New PNG leader 'taking back' economy, puts resources firms on notice

SYDNEY/BRISBANE (Reuters) - Papua New Guinea’s new prime minister pledged on Thursday to “tweak and turn” laws governing how natural resources are extracted to help lift the vast South Pacific archipelago out of poverty.

James Marape, a former finance minister who became leader after winning a vote in parliament, put some of the world’s biggest resources companies on notice over a perceived lack of wealth flowing from their projects back to communities.

Marape, who hails from PNG’s poor but gas-rich highlands, had even quit the government in April after questioning a deal with France’s Total, which allows it, Oil Search Ltd and ExxonMobil Corp to begin work on a $13 billion plan to double gas exports.

He rode a wave of discontent over how taxes and royalties from a $19 billion Exxon-led LNG project were delayed and distributed, among other projects, into the top office.

“At the moment our resource laws are outdated ... we will look into maximizing gain from what God has given this country from our natural resources,” he said in his first address to parliament as prime minister.

“I have every right to tweak and turn resource laws for my country, then it will empower my citizens as well,” he told the chamber to cheers and applause.

“I truly want this country to be the richest black Christian nation on the planet,” he added.

Exxon said it looked forward to working with the new leadership. Oil Search said it did not comment on politics.

Total’s Chairman and CEO Patrick Pouyanne told journalists on the sidelines of the company’s shareholders meeting in Paris on Wednesday evening that he would not comment on the political situation in Papua New Guinea.

“Our accord has been negotiated... the (former) prime minister very well defended the interest of his country during the discussions. It is a major project that would need some more work before it is launched,” Pouyanne said.

PNG also hosts significant gold mines operated by Newcrest Mining and, separately, Barrick Gold and Zijin Mining Group.

Newcrest, which runs the Lihir operation and is also developing one of the world’s largest untapped gold reserves in a joint venture with South Africa’s Harmony Gold, said it looked forward to working with Marape’s government.

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Marape became prime minister after receiving 101 votes to eight in parliament, a day after Peter O’Neill resigned having lost the support of the house after almost eight years in power.

Political instability is not unusual in PNG, but Marape’s resignation from cabinet in April tapped into growing concern over governance and resource benefits not reaching the poor.

After losing the support of several high-profile colleagues, O’Neill quit last weekend but later said it was not a formal resignation as he waited for a court challenge designed to thwart a looming no-confidence vote he seemed sure to lose.

After losing control of parliament O’Neill formally resigned on Wednesday, but the political fight was not over.

Thursday’s parliamentary proceedings started late as last minute deals were brokered. O’Neill was unexpectedly re-nominated as a leadership candidate, only to withdraw again after a few minutes to throw his support behind Marape.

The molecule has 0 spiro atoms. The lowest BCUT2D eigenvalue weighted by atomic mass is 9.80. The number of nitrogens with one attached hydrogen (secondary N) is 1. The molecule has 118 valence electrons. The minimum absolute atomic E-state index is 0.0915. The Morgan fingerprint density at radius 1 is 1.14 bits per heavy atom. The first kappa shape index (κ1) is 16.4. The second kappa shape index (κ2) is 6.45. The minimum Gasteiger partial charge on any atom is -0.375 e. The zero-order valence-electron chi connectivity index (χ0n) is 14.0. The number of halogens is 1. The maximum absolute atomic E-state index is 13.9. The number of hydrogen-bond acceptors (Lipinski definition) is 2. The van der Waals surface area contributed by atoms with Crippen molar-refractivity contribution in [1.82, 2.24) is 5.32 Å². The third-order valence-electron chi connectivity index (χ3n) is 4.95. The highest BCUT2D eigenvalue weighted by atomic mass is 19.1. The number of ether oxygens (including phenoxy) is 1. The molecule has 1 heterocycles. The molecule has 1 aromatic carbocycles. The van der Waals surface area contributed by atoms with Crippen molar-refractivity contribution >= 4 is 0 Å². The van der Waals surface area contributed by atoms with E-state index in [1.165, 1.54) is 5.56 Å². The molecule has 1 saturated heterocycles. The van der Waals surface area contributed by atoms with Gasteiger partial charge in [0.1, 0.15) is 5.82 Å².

After he was sworn in, Marape told a news conference he would focus on “taking back our economy” and proposed an overhaul of mining, forestry and fishing laws.

He said any changes to laws would not be retrospective.

“We are not here to break legally binding project agreements,” he told reporters when asked if he would consider reviewing the Exxon LNG deal.

But he added: “If we find any project agreement ... that has not fully complied with proscribed provisions of law, then we are open to reviewing and scrutinizing them.”

Santos Ltd, an Australian gas producer, said it did not expect project delays due to the leadership change in PNG.

“I don’t hear anybody talking about stopping or slowing down new developments,” said Santos CEO Kevin Gallagher, referring to the P’nyang gas agreement, a farm-in deal being negotiated to expand the Exxon-led project.

“It’s about getting the terms right. I think that’s fair enough. We just have to work through that process,” he told reporters in Brisbane.

PNG business leaders gave cautious support to Marape.

“I believe he is rational and seems to lean towards respecting and grandfathering current agreements,” said Isikeli Taureka, chairman of Kinabank and a former oil and gas executive at Chevron and InterOil, said in a text message.

The political uncertainty has knocked almost 6% from shares in Oil Search, an Australian partner in large LNG projects in PNG, since the challenge to O’Neill gained traction last week.

Oil Search shares climbed in early trade, but turned negative after Marape’s election to close down 0.3 percent in a broader market that also closed lower.

Many PNG residents listened and watched the political drama unfold on television, according to media reports, but were more sanguine about the outcome than politicians in the capital.

“I don’t know at the moment,” said Julie Sakol, a nurse at Mendi hospital in the highlands who watched Marape’s speech.

“They were a few good words, but after that, how he will actually proceed, we will wait and see,” she said.

Reporting by Tom Westbrook and Jonathan Barrett in SYDNEY and Sonali Paul in BRISBANE; Additional reporting by Melanie Burton and Bate Felix in PARIS; Writing by Jonathan Barrett.; Editing by Paul Tait, Darren Schuettler and Toby Chopra